At the beginning of 2008, the Kgalagadi North District will hold a parliamentary by-election to fill the void created by the resignation of Member of Parliament Obakeng Moumakwa. After three years of service, Mr Moumakwa decided to step down two years short of the general election in 2009, citing personal reasons.
A member of Parliamentary Committees on Health, Public Accounts, and Finance, Moumakwa had already announced his intention not to stand for re-election at the end of his term. But Moumakwa has sent political parties into an early frenzy trying to prepare to fill his seat for the remainder of his term.
With the previous district election hinging on only a 77-vote margin, no doubt this by-election will be tightly contested as well. While the opposition Botswana National Front (BNF) seeks to maintain its control of Kgalagadi North, the ruling Botswana Democratic Party (BDP) is looking to avoid another narrow defeat and strengthen its large parliamentary majority.
If history is any indication, the BNF will need the cooperation of its fellow opposition parties in order to hold off the BDP. The 2004 general election was the first time Kgalagadi North was contested, following the split of the now-defunct Kgalagadi District into North and South constituencies. That year, the BNF and Botswana Congress Party (BCP) followed their mutual strategy of allowing the opposition party with the strongest support in a given district to take on the BDP alone, in order to avoid splitting the opposition vote. With the BCP off the ticket in Kgalagadi North, the BNF grabbed 3,486 votes, just enough to surpass the BDP’s 3,409.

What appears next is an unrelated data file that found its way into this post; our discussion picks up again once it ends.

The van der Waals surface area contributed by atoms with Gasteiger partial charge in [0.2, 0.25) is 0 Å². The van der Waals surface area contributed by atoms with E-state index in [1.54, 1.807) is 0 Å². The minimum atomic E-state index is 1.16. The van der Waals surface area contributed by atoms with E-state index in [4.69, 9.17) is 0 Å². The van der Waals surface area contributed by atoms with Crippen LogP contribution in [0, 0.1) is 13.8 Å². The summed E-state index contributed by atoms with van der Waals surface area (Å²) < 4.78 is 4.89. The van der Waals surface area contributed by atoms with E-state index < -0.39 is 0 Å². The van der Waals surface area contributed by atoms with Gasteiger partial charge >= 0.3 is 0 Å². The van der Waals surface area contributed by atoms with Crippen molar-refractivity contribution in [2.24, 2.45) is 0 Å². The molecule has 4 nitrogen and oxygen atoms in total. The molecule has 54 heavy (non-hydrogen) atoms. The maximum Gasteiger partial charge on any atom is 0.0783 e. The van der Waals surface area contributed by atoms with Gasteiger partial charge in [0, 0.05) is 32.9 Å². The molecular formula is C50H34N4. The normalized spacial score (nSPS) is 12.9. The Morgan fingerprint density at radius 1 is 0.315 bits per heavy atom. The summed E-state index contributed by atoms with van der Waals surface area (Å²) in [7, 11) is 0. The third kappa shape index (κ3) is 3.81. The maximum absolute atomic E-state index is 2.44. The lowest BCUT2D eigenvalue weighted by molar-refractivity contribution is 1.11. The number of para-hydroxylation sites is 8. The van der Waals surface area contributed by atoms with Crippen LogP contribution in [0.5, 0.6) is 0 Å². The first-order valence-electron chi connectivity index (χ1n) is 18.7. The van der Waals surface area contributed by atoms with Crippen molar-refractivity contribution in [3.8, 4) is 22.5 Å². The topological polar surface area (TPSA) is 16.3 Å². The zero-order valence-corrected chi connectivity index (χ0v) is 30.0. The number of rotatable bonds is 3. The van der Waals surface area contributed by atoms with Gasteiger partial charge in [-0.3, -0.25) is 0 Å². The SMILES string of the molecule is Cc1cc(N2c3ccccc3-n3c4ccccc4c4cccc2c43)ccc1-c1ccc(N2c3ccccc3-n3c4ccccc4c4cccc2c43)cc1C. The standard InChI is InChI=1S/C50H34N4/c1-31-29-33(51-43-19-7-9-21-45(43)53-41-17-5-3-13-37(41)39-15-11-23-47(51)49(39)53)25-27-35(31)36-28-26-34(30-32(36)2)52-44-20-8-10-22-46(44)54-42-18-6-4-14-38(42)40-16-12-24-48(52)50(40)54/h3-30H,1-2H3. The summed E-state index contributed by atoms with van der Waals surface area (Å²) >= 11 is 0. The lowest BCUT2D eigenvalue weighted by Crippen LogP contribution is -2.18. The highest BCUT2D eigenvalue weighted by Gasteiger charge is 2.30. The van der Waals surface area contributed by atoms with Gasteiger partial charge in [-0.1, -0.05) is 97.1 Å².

This agreement among opposition parties stems from their July 2005 national congresses, where the newly elected executive committees were strongly pushed by supporters to ensure opposition cooperation. On top of that, the BNF and BCP had even agreed to support each other in all by-elections prior to the 2009 general elections.
However, at this moment there is no indication that the opposition parties will follow through on their agreement this time around. According to Dumelang Saleshando, BCP Secretary for Information and Publicity, the BCP had “not been officially approached by BNF” to discuss a plan of action for the by-election. Presently, he continued, representatives from the BCP have been dispatched to Kgalagadi North to “assess the best way forward.” Saleshando further stated that he suspects that the BNF may have had a “change of heart” and no longer intends to maintain their opposition solidarity.
Confirming Saleshando’s suspicions, BNF Publicity Secretary, Moeti Mohwasa, has indicated that the party has no intention of reaching out to the BCP, the only other opposition party with representation in Parliament, albeit just one seat. Presently, the BNF is closing in on its nomination for Kgalagadi North, confident that it can take the parliamentary seat on its own. Mohwasa indicated that the falling out stemmed from a difference of opinion regarding what model of cooperation should be utilized by opposition parties.
On one hand, the BNF prefers an “Alliance Model” which would enable the BNF to challenge the BDP as the dominant and most recognizable opposition party. However, the BCP prefers the “Pact Model,” in which “participating parties work under some loose arrangement used to determine which party contests elections and in which constituencies,” according to a report written by the Electoral Institute of Southern Africa. The latter approach would allow the BCP to retain its distinct identity as it seeks to strengthen its influence in Botswana politics.
Despite the loss of the BCP partnership, the BNF is viewing this by-election as a unique opportunity to consolidate its electoral base in a district that, according to Mohwasa, has become increasingly supportive of the BNF. However, the BDP, still smarting from its narrow loss in 2004, has vowed to come out in full force to reclaim the Kgalagadi.
BDP Deputy Executive Secretary, Fidelis Molao, commented that the BDP has faced the opposition before, both united and separated, and that the party is “focused on using every resource to take back a traditional BDP constituency.” The BDP will decide on a candidate for Kgalagadi North following its regularly scheduled December 8th primary elections. Whoever gets the nod is sure to face some tough competition come early next year.